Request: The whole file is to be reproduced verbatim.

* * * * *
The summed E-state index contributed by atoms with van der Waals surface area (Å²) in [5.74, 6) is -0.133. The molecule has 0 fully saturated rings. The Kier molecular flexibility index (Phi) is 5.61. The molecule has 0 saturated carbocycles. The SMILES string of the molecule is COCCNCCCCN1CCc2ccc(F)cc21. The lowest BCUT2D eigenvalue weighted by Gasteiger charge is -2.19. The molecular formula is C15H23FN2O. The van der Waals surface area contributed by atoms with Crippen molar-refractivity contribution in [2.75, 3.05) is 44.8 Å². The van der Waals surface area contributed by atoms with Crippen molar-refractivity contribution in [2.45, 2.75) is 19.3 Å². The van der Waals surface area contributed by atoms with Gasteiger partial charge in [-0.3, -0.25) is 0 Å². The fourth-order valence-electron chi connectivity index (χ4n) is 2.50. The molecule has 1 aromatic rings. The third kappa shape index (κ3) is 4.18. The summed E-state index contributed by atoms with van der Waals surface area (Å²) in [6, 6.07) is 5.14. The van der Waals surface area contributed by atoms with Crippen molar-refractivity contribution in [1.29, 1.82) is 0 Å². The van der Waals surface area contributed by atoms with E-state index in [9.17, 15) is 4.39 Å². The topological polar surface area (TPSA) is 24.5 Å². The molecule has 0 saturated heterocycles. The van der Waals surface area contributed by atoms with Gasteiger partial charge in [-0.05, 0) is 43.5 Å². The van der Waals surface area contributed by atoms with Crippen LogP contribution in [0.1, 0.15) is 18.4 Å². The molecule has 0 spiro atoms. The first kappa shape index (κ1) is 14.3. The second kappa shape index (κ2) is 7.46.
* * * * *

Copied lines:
The summed E-state index contributed by atoms with van der Waals surface area (Å²) in [5.74, 6) is -0.133. The molecule has 0 fully saturated rings. The Kier molecular flexibility index (Phi) is 5.61. The molecule has 0 saturated carbocycles. The SMILES string of the molecule is COCCNCCCCN1CCc2ccc(F)cc21. The lowest BCUT2D eigenvalue weighted by Gasteiger charge is -2.19. The molecular formula is C15H23FN2O. The van der Waals surface area contributed by atoms with Crippen molar-refractivity contribution in [2.75, 3.05) is 44.8 Å². The van der Waals surface area contributed by atoms with Crippen molar-refractivity contribution in [2.45, 2.75) is 19.3 Å². The van der Waals surface area contributed by atoms with Gasteiger partial charge in [-0.3, -0.25) is 0 Å². The fourth-order valence-electron chi connectivity index (χ4n) is 2.50. The molecule has 1 aromatic rings. The third kappa shape index (κ3) is 4.18. The summed E-state index contributed by atoms with van der Waals surface area (Å²) in [6, 6.07) is 5.14. The van der Waals surface area contributed by atoms with Crippen molar-refractivity contribution in [1.29, 1.82) is 0 Å². The van der Waals surface area contributed by atoms with E-state index in [9.17, 15) is 4.39 Å². The topological polar surface area (TPSA) is 24.5 Å². The molecule has 0 saturated heterocycles. The van der Waals surface area contributed by atoms with Gasteiger partial charge in [-0.05, 0) is 43.5 Å². The van der Waals surface area contributed by atoms with Crippen LogP contribution in [0.1, 0.15) is 18.4 Å². The molecule has 0 spiro atoms. The first kappa shape index (κ1) is 14.3. The second kappa shape index (κ2) is 7.46.